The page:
User fees from Feb 1 to raise cost of flights from Mumbai
From next month, R692 will be levied on every departing international passenger while R346 will be levied on every departing domestic passenger. The fees will come down to R548 (international) and R274 (domestic) from April.
The UDF will be in addition to the existing Airport Development Fee (ADF) of R100 per departing domestic passenger and R600 per departing international passenger.
“This is the first UDF which has been introduced during the first regulatory period (2009-10 to 2013-14),” said an MIAL spokesperson. “To compensate for the first four years, UDF has been kept higher for the first two months.”
Airlines pay a UDF to the airport operator for parking and landing facilities and pass it on to passengers. For the airport operator, UDF is a revenue enhancement measure, allowing it to get a fair return on investments. Since UDF is considered an aeronautical tariff, it does not need to be shared with the government, but Airports Authority of India which has a 26% stake in MIAL will continue to get its share.
With MIAL charging UDF, it joins Delhi International Airport Ltd where the charges are R600 to R1,200 for departing international passengers and R490 to R990 for arriving international passengers. Departing domestic passengers are charged R260 to R520 while arriving domestic passengers are charged R220 to R440 depending on the route length.
AERA in its order dated January 15 noted that UDF has “sound legal basis”.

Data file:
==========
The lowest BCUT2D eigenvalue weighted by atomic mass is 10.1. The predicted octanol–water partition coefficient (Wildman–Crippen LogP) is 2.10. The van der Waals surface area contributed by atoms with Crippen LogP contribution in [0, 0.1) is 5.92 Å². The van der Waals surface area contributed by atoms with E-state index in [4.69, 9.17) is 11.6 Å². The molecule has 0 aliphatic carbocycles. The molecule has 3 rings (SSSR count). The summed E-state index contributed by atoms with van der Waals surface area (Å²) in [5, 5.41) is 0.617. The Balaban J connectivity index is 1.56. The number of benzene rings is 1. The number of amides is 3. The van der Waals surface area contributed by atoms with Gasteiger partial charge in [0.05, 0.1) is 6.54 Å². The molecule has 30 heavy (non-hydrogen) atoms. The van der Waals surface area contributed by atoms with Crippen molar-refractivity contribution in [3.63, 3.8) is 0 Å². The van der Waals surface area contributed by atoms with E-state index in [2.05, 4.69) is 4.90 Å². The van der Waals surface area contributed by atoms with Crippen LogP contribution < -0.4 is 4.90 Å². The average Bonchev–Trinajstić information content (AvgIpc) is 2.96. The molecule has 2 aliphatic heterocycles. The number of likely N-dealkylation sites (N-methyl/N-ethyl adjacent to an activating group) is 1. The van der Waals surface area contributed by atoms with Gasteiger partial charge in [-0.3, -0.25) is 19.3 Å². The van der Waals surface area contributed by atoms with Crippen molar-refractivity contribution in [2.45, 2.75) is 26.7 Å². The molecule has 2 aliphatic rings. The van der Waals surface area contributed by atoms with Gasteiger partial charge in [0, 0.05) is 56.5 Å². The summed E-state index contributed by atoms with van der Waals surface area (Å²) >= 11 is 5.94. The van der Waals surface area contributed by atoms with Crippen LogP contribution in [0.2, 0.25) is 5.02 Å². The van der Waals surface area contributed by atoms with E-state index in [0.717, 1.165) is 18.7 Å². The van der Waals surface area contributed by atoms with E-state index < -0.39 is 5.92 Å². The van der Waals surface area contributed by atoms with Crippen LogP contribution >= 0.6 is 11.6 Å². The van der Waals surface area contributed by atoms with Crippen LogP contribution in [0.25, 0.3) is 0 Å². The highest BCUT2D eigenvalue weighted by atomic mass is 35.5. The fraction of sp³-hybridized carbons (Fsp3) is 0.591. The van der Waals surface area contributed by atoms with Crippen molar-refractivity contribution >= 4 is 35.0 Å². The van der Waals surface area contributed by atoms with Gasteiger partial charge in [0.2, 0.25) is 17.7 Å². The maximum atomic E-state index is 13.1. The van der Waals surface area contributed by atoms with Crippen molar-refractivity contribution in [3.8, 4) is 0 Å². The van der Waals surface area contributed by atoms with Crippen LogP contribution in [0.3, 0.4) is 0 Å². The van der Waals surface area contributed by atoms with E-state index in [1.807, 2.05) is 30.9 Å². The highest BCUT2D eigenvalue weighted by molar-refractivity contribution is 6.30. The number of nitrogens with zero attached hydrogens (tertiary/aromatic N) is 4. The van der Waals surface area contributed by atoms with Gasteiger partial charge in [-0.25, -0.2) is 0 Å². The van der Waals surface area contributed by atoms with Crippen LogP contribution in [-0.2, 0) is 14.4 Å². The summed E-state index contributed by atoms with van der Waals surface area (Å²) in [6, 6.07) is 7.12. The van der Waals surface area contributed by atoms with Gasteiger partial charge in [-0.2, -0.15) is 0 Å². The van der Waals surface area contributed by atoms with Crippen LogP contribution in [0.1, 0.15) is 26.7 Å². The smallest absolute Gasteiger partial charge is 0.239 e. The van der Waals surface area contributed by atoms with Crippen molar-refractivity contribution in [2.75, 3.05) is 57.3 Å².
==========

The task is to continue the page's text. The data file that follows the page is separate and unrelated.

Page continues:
“It is observed that UDF is a revenue enhancing measure in order to allow a fair rate of return on the investments made in an airport,” the order stated. “UDF thus is not in the nature of tax/cess and hence is not a levy towards compulsory extraction of money. Hence, the proposal for levy of UDF has sound legal basis,” it said.
MIAL is operated by a GVK-led consortium. GVK Airport Holding, ACSA Global and Bid Services Division (Mauritius) hold 74% stake in MIAL while Airports Authority of India holds the remaining 26% stake.
MIAL took over the Mumbai airport from May 3, 2006 as per an Operation, Management and Development Agreement (OMDA) agreement for 30 years. The first regulatory period for levying of UDF began from fiscal year 2009-10 and was up to 2013-14. However, the airport till now was only charging ADF and not UDF.
Aviation sector experts had predicted that the benefits from scrapping and capping ADF will be negated by an increase in UDF.
“Removing ADF may actually make the cost of air travel higher for the passenger,” Amber Dubey, partner and head-aviation at global consultancy firm KPMG had said earlier. “As per the project agreements, the operator is allowed to recover the entire funding gap plus returns on the debt or equity plus additional taxes, if any from the passengers. That is what will make airport tariffs higher,” he had said.
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